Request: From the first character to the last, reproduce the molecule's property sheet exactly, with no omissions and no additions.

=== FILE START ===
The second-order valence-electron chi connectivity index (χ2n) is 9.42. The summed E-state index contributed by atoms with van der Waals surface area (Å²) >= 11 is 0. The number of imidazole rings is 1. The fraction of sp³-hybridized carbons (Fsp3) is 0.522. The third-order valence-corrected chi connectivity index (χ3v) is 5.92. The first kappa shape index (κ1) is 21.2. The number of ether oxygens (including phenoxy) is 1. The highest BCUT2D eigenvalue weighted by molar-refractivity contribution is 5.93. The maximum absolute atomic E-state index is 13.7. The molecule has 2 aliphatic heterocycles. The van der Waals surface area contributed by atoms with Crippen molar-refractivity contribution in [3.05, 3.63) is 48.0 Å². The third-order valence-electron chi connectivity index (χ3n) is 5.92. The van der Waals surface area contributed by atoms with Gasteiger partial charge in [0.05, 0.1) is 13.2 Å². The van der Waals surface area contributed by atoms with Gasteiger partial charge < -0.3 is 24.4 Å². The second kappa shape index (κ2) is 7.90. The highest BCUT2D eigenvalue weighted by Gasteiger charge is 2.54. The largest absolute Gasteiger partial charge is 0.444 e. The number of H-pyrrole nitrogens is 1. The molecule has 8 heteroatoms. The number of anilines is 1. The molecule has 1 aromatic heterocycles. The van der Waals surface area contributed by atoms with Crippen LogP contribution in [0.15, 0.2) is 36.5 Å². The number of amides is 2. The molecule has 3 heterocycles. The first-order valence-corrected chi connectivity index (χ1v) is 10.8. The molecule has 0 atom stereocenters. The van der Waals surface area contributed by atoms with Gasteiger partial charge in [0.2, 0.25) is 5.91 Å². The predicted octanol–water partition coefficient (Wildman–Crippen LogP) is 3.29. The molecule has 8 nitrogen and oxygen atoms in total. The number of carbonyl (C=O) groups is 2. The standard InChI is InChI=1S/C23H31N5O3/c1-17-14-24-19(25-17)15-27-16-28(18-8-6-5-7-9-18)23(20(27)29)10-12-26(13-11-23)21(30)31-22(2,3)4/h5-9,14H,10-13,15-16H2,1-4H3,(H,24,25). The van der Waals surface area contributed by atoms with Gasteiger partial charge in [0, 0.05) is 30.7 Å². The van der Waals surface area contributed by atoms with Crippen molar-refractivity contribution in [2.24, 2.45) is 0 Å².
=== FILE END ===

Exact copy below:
The second-order valence-electron chi connectivity index (χ2n) is 9.42. The summed E-state index contributed by atoms with van der Waals surface area (Å²) >= 11 is 0. The number of imidazole rings is 1. The fraction of sp³-hybridized carbons (Fsp3) is 0.522. The third-order valence-corrected chi connectivity index (χ3v) is 5.92. The first kappa shape index (κ1) is 21.2. The number of ether oxygens (including phenoxy) is 1. The highest BCUT2D eigenvalue weighted by molar-refractivity contribution is 5.93. The maximum absolute atomic E-state index is 13.7. The molecule has 2 aliphatic heterocycles. The van der Waals surface area contributed by atoms with Crippen molar-refractivity contribution in [3.05, 3.63) is 48.0 Å². The third-order valence-electron chi connectivity index (χ3n) is 5.92. The van der Waals surface area contributed by atoms with Gasteiger partial charge in [0.05, 0.1) is 13.2 Å². The van der Waals surface area contributed by atoms with Gasteiger partial charge < -0.3 is 24.4 Å². The second kappa shape index (κ2) is 7.90. The highest BCUT2D eigenvalue weighted by Gasteiger charge is 2.54. The largest absolute Gasteiger partial charge is 0.444 e. The number of H-pyrrole nitrogens is 1. The molecule has 8 heteroatoms. The number of anilines is 1. The molecule has 1 aromatic heterocycles. The van der Waals surface area contributed by atoms with Crippen LogP contribution in [0.15, 0.2) is 36.5 Å². The number of amides is 2. The molecule has 3 heterocycles. The first-order valence-corrected chi connectivity index (χ1v) is 10.8. The molecule has 0 atom stereocenters. The van der Waals surface area contributed by atoms with Gasteiger partial charge in [0.2, 0.25) is 5.91 Å². The predicted octanol–water partition coefficient (Wildman–Crippen LogP) is 3.29. The molecule has 8 nitrogen and oxygen atoms in total. The number of carbonyl (C=O) groups is 2. The standard InChI is InChI=1S/C23H31N5O3/c1-17-14-24-19(25-17)15-27-16-28(18-8-6-5-7-9-18)23(20(27)29)10-12-26(13-11-23)21(30)31-22(2,3)4/h5-9,14H,10-13,15-16H2,1-4H3,(H,24,25). The van der Waals surface area contributed by atoms with Gasteiger partial charge in [0, 0.05) is 30.7 Å². The van der Waals surface area contributed by atoms with Crippen molar-refractivity contribution in [2.24, 2.45) is 0 Å².